a lot of. If there’s ……………. 4. any. There isn’t __________ food left. of John’s friends is coming to the party? 7. is there? – ‘There’s __________ bread and soup. 4) They say __________ knowledge is a bad thing. There are too __________ weeds.’ 2) How __________ material are we expected to read in one week? 3) I’ve had __________ headaches already because of stress. 10) __________ of my neighbors ignore their grass. many.4. I’ve got ………… interesting ideas if you are willing to hear them. put it in the fridge.b. 6. Fill in the spaces in the sentences below with some. and the grass is turning brown and dying. a fe w. Can I offer you ………… wine? 5.Determiners and pronouns SAQ 3. 5) I know __________ instances where that proves true. Compare your answers with those given at the end of the unit. 2. 7) Our yard looks awful this summer. Do you know if ………. There aren’t ………… buses but you can take the train. milk left.4. a little. 6) I've paid __________ attention to how __________ rain we've had. 80 . 3. 8) I didn't use __________ fertilizer last spring. of the new cars have acceptable prices. Compare your answers with those given at the end of the unit: 1.. They never have ………… fun. Hardly …………. fill in the gaps with one of the following quantifiers: much. 1) SAQ 3. few. and that has made a difference. In the following sentences. and they have better lawns this year.a. A. B. little. no. 9) I'm afraid it's rained __________ times this summer.
5 Numerals A numeral is a word. There are two main types of numerals: cardinal numerals and ordinal numerals. they are used to express how many objects are referred to: There were some papers to be filled in. functioning most typically as a modifier of a noun that expresses quantity or sequence. zero one two three four five six seven eight nine ten eleven twelve thirteen fourteen fifteen sixteen seventeen eighteen nineteen twenty twenty-one twenty-two twenty-three twenty-four thirty ordinal numeral first second third fourth fifth sixth seventh eighth ninth tenth eleventh twelfth thirteenth fourteenth fifteenth sixteenth seventeenth eighteenth nineteenth twentieth twenty-first twenty-second twenty-third twenty-fourth thirtieth 81 1st 2nd 3rd 4th 5th 6th 7th 8th 9th 10th 11th 12th 13th 14th 15th 16th 17th 18th 19th 20th 21st 22nd 23rd 24th 30th . as can be seen below: 0 1 2 3 4 5 6 7 8 9 10 11 12 13 14 15 16 17 18 19 20 21 22 23 24 30 cardinal numeral naught. on the other hand. with few exceptions. they are formed by adding suffixes to other numbers.Determiners and pronouns 3. They designate position in a sequence and are more like semideterminers: The first paper to be filled in was on the table. specify nouns in terms of order.1.e. (cardinal numeral) Ordinals. (quantifying det erminer) There were four papers to be filled in. Cardinals are clearly related to quantifying determiners but differ from these in providing a numerical rather than a more general specification. English numerals are systematic in the sense that. i.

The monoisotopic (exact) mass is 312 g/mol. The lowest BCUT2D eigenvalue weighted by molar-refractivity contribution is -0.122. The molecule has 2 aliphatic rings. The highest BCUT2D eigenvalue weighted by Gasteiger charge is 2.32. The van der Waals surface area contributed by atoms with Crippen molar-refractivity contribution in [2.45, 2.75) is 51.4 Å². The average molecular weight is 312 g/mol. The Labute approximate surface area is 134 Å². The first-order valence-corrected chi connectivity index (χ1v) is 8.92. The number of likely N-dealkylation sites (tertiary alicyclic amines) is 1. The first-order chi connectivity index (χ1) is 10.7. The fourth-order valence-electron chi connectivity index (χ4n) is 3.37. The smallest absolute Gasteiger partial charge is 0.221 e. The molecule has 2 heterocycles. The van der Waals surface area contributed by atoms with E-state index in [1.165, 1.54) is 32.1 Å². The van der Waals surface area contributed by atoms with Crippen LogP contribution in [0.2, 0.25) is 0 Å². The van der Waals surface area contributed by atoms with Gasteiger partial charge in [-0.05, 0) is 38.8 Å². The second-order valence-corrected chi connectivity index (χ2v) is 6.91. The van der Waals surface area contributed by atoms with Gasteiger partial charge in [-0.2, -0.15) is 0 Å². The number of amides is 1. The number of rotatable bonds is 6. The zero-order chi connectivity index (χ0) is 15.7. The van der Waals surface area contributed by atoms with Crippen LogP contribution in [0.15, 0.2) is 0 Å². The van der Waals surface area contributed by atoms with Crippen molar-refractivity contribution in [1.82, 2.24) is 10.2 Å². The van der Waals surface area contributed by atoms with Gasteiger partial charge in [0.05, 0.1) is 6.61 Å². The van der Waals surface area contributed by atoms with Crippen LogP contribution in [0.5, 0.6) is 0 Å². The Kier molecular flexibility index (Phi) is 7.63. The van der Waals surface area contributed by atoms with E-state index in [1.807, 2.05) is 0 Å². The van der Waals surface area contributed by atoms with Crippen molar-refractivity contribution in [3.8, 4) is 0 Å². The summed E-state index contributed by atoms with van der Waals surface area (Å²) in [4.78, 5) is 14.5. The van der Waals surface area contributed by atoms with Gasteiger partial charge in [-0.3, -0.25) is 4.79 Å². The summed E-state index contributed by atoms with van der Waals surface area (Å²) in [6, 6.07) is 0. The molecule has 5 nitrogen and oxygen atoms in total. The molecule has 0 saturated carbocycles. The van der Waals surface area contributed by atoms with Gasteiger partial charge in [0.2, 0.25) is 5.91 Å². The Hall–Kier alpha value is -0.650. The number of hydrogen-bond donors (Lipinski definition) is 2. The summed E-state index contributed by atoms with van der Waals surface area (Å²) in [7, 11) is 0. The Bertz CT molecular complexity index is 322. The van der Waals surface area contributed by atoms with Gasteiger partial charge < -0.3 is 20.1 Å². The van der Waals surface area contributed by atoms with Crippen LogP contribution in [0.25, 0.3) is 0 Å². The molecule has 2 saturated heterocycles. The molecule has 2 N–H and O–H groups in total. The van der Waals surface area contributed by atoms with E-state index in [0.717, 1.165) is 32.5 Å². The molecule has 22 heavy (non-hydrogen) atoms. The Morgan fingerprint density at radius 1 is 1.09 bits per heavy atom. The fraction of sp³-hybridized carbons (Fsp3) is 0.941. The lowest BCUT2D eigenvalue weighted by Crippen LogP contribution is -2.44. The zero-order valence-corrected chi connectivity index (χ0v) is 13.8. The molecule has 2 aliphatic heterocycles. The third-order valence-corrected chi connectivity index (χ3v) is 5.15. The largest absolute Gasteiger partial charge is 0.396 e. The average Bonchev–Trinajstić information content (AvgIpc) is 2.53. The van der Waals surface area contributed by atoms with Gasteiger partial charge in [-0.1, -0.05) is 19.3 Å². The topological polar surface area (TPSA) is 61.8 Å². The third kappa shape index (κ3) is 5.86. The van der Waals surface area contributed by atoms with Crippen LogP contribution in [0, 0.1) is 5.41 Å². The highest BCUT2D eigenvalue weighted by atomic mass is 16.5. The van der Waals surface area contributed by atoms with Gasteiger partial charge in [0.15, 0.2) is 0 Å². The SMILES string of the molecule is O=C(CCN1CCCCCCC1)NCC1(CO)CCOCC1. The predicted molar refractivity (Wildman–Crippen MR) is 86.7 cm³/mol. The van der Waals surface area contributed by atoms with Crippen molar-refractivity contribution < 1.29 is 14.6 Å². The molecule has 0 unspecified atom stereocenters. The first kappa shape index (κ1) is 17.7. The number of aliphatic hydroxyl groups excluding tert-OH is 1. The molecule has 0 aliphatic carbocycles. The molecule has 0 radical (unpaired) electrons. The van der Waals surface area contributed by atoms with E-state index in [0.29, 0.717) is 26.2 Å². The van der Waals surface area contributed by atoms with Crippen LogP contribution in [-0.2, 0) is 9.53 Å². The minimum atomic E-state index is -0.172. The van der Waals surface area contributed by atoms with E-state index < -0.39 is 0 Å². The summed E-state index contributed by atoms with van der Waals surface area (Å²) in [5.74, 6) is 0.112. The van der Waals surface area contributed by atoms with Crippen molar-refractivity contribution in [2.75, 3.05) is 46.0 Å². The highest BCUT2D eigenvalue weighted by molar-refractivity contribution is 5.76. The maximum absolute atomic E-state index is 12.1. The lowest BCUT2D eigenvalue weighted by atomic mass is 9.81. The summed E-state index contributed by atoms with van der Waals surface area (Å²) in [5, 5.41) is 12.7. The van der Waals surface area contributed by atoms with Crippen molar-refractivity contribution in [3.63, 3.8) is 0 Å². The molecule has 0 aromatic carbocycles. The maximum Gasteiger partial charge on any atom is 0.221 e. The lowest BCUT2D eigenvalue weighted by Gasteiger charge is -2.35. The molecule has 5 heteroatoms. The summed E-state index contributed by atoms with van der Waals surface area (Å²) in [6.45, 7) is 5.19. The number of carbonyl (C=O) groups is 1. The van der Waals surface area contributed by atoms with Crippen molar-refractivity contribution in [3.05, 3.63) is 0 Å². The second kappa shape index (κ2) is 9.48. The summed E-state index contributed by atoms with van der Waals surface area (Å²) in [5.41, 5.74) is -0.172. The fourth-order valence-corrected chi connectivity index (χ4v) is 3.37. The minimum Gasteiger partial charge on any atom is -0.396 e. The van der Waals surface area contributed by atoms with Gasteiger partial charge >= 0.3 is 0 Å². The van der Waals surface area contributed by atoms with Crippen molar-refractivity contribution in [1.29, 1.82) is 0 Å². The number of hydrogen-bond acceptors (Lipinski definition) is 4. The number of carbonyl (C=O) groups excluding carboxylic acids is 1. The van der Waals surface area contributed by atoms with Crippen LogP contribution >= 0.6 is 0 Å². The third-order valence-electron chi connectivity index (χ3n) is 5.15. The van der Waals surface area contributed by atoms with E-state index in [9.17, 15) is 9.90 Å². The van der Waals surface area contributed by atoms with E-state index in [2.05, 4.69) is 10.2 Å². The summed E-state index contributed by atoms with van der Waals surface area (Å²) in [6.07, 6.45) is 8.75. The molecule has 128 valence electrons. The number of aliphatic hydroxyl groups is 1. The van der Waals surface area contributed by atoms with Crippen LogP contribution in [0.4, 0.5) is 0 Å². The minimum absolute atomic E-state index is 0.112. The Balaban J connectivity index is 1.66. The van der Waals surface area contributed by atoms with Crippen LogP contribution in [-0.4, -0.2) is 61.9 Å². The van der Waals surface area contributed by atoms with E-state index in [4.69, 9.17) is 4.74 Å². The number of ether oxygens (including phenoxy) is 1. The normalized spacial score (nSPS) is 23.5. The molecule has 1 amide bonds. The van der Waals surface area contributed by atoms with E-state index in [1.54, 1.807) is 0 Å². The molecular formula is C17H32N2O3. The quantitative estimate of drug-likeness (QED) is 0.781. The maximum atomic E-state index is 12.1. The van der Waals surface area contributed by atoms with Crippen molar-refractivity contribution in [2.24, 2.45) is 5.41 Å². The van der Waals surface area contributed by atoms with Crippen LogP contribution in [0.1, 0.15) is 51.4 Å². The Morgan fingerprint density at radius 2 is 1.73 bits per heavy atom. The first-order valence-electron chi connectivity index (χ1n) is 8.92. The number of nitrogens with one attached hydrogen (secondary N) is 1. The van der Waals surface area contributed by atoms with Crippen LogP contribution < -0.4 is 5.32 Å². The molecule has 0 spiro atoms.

902nd fortieth fiftieth sixtieth seventieth eightieth ninetieth one hundredth one hundred and first one thousandth one thousand and first one thousand.000 British one thousand million one billion American one billion one trillion In British English they always use and before the tens in a number.Determiners and pronouns 40 50 60 70 80 90 100 101 1.902 1.000th 1.000 forty fifty sixty seventy eighty ninety one hundred one hundred and one one thousand one thousand and one one thousand. nine hundred and two one million 40th 50th 60th 70th 80th 90th 100th 101st 1.000.000.000 1. as shown below: a. In American English and can be dropped: 310 Br. decimals.000. two hundred and fifty fourth two thousandth one hundred thousandth six hundred and fiftyeight thousand. games scores. bank accounts.254th 2. etc.001st 1. nine hundred and second 1.E. three hundred and ten three hundred ten Numerals are used in: fractions. measures.000. dates.000.000 1. two hundred and fiftyfour two thousand one hundred thousand six hundred and fifty-eight thousand.000.000th 100.254 2. Am.000 100..000th one millionth Other numerals 1.E.000 658. prices.000th 658.001 1. calculations. Fractions Simple fractions are expressed by using ‘ordinal numbers’: 1/8 1 5/9 over: 82 ‘an eighth (or one eighth)’ ‘one and five ninths’ More complex fractions are often expressed by using the word 310/ 605 ‘three hundred and ten over six hundred and five’ .000. telephone numbers.